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tony ennis
05-16-2009, 04:17 PM
Amazing... (http://www.skynyx.fr/legault/atlantis_hst_transit.html)

rockrat
05-16-2009, 07:29 PM
Thats a fantastic photo. Strange that this is the "first" one ever taken. With space travel becoming the norm instead of rare, one would think that an armature had already done this.

Very cool

rock~

Evan
05-17-2009, 01:56 AM
The difficulty involved in successfully obtaining such a photo is hard to explain. Everything has to be just right. The size of the zone of visible transit on the ground is very small, and the orbital parameters of any low earth orbit satellite vary every orbit and must be updated daily at the least.

I haven't checked but I suspect that the margin of error for Hubble's orbit may exceed the size of the zone in which the transit is visible. The problem is mainly due to the irregularity of Earth's gravitational field and the fact that on every orbit Hubble passes over a different part of the surface. Other factors are orbital decay that varies due to the orientation of the telescope as well as light pressure which also perturbs the orbit. Even the orientation of the spacecraft in respect of the gravity field will alter the orbital velocity because of gravitational tides.

Gravitation anomaly map
http://apod.nasa.gov/apod/image/0307/gravityearth2_grace.gif


There is also the matter of time dilation caused by the orbital velocity relative to the Earth's surface. This is counteracted by the fact that the spacecraft is further out of the gravity well than the surface and the net term is that time on the Hubble is slightly faster than on the surface. The difference in "real" vs apparent position is surprisingly large. If not accounted for the cumulative relativistic error of a GPS satellite would be about 10 kilometres actual position per day.

Then we have the ordinary but very important issues such as weather and availability of a suitable observing location at the right time and place. Those two items alone will make it very unlikely that anybody with the appropriate equipment is situated where an observation can be made.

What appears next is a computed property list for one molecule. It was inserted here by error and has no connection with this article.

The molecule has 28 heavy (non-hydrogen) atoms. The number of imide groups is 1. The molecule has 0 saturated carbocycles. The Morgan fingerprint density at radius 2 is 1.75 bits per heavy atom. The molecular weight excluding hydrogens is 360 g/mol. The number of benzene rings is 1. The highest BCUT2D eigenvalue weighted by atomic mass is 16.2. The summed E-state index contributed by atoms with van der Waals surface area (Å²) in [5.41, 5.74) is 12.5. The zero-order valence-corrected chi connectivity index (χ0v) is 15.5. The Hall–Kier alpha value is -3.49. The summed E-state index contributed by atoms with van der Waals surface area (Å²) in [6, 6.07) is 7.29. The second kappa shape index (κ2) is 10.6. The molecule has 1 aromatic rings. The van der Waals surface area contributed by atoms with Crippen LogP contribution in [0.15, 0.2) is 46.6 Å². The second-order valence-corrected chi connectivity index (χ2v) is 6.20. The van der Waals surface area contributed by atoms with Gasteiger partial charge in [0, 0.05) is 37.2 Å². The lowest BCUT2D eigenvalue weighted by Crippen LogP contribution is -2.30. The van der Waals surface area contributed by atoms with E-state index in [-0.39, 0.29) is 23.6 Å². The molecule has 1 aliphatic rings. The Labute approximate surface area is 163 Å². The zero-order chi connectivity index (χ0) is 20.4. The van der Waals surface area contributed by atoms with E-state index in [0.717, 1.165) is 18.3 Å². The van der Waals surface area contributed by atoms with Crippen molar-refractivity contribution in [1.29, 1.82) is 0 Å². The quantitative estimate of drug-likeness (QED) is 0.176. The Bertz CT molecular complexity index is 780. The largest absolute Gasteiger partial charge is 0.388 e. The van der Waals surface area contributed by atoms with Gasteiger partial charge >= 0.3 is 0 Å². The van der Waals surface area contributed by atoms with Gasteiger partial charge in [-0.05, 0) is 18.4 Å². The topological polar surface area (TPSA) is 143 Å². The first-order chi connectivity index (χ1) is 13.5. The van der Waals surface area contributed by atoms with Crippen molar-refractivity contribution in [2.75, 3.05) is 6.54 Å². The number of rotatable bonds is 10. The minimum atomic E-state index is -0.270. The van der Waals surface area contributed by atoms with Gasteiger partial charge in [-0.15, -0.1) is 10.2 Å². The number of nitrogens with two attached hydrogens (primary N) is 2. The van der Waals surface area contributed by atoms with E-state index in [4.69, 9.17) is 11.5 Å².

On top of that, it is no small feat to have everything work exactly correctly in the tiny window of time available to take the images.

Hat's off to the fellow that did it.

Ken_Shea
05-17-2009, 02:44 AM
That is just awesome!

Why are planets spherical? I realize they are not ball bearing smooth or round but why are they all essentially spherical?

barts
05-17-2009, 03:40 AM
That is just awesome!

Why are planets spherical? I realize they are not ball bearing smooth or round but why are they all essentially spherical?

Gravity pulls a molten planet into a sphere; that's the lowest energy configuration.

- Bart

macona
05-17-2009, 04:57 AM
That and surface tension. The earth for the most part is still a molten ball of rock.

Evan
05-17-2009, 06:22 AM
Surface tension is a microsopic effect.


Gravity pulls a molten planet into a sphere; that's the lowest energy configuration.


The interesting thing about gravity is that it is the weakest force of the 4 known forces. It is about 10^39 times weaker than the strong force that hold atoms together. However, it is gravity that wins in the end.

Planets are approximately round because even solid granite cannot resist the force of gravity once an object becomes larger than the asteroid Ceres which is a little under 1000 km in diameter.

http://www.planetary.org/explore/topics/asteroids_and_comets/ceres.html

This is also why the tallest mountain known is not on Earth but on Mars instead. Olympus Mons make Everest seem like a foothill. It is about three times higher at around 17 miles tall. This is possible because of the weaker surface gravity of Mars.